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Top 10: The close race for City Council

Lori Braucks1 / 2
Mark Vaughan2 / 2

Editor's note: This story is part of a series looking back at some of the biggest stories of 2018. Find the rest of the series here: Top Ten 2018.

The two incumbent candidates for the at-large Hastings City Council race, Lori Braucks and Mark Vaughan, held onto their seats for another term after a tight race in November.

Vaughan and opponent Tom Cherney were separated by 130 votes when the last numbers of the night came in.

Updated numbers the Friday following the election showed that Vaughan was 1 percentage point ahead of Cherney, giving him the victory.

"It was more stressful than I was prepared for," Vaughan said when the official numbers came in. "That's half the fun of running in an election though. I am excited to move forward."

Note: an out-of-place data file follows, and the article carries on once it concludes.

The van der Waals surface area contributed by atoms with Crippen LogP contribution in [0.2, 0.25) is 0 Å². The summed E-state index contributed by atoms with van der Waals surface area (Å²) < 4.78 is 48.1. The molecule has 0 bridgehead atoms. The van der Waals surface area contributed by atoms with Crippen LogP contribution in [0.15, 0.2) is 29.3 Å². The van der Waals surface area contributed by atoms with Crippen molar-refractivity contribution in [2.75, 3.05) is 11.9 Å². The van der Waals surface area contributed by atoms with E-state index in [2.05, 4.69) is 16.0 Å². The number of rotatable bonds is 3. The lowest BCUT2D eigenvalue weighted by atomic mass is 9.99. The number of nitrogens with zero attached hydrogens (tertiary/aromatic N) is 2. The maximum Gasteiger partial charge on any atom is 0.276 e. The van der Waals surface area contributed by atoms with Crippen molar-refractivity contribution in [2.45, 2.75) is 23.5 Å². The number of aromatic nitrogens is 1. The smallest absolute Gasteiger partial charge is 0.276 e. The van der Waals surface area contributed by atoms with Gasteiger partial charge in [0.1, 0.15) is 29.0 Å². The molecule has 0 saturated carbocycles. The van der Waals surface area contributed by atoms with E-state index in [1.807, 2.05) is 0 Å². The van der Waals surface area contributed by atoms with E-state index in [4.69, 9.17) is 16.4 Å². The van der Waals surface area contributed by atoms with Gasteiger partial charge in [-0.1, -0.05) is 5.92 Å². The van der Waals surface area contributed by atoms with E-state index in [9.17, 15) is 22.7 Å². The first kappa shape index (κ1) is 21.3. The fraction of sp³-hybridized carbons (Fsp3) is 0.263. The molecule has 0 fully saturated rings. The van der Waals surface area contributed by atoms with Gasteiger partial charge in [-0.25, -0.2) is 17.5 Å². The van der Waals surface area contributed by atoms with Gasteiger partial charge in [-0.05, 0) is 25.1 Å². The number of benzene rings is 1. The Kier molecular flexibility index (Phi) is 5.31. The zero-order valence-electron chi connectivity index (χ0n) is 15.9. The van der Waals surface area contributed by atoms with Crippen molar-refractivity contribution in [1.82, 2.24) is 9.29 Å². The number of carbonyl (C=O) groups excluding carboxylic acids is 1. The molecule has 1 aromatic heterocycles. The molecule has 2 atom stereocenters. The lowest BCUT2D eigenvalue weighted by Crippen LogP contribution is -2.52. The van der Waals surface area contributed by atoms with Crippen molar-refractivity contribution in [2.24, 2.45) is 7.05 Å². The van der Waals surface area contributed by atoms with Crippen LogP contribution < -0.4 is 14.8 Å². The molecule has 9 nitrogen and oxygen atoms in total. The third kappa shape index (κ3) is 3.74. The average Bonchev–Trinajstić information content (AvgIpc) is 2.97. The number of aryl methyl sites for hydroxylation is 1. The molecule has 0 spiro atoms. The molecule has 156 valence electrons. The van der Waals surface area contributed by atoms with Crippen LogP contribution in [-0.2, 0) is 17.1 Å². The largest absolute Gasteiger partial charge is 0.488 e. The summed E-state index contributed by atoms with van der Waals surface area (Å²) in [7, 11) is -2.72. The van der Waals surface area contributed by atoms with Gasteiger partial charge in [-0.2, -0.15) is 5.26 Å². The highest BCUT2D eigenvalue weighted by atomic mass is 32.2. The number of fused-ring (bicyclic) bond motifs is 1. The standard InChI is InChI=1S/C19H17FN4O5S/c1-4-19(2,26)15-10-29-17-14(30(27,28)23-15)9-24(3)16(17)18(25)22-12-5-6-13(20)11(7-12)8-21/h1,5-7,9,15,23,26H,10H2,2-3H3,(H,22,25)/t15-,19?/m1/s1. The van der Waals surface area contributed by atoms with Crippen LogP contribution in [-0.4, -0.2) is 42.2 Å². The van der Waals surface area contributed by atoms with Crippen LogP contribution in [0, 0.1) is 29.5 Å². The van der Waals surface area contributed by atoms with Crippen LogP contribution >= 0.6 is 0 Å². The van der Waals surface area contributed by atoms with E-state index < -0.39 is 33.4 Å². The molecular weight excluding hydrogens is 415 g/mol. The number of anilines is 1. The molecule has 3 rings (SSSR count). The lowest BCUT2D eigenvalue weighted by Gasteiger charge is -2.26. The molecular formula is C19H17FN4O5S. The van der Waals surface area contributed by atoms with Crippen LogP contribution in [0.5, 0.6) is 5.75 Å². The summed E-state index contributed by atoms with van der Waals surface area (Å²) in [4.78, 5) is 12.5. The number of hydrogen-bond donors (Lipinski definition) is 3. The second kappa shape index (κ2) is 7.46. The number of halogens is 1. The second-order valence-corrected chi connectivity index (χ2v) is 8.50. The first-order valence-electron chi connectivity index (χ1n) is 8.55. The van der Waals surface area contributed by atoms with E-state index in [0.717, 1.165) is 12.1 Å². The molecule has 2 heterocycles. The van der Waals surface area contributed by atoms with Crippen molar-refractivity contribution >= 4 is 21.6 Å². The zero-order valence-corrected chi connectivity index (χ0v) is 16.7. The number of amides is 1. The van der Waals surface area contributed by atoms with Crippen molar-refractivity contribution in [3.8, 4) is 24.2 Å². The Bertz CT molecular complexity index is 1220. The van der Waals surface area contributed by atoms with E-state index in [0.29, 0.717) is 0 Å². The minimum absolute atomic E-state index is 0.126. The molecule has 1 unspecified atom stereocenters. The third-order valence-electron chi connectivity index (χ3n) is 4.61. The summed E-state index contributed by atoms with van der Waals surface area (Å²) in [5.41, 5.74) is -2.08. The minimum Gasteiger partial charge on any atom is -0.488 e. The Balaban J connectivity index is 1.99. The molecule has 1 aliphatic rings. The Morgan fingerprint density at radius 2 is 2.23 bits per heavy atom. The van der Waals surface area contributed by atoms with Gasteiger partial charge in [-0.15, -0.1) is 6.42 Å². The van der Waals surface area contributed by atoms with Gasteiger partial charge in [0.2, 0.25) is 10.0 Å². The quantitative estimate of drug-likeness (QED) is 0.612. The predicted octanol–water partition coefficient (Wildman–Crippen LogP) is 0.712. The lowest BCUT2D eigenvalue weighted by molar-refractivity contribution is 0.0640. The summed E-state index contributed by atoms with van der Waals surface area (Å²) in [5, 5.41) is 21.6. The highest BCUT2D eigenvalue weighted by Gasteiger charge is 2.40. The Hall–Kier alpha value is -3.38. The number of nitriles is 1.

This will be the second term of service on City Council for both Braucks and Vaughan.

Both have an interest in economic development and transportation in Hastings, Braucks stating it as one of her long-term priorities in an October Q&A with the Hastings Star Gazette.

Vaughan told the audience at a candidate's forum held in late October, that the way to get the ball rolling is through housing.

"I think we really need to focus on that, because it ties into (economic development and transportation)," Vaughan said.

On housing, Braucks said in the Q&A that Hastings is in need of more diverse housing options, but that the government shouldn't be driving the housing market.

"I don't want the city to be in the business of buying properties and acting as a developer; that is not our best role," Braucks said.

Although these are challenges that Hastings faces, Braucks said at the forum, her short-term focus will be on issues surrounding the water crisis that took place this past September.

"A short-term priority is to address our water and our water system," Braucks said. "We are doing a feasibility study. We are looking at the addition to chlorine in the water and at other disinfecting options," Braucks said.

Braucks also addressed a need to find better ways to communicate with the citizens of Hastings when crises such as the water contamination occur.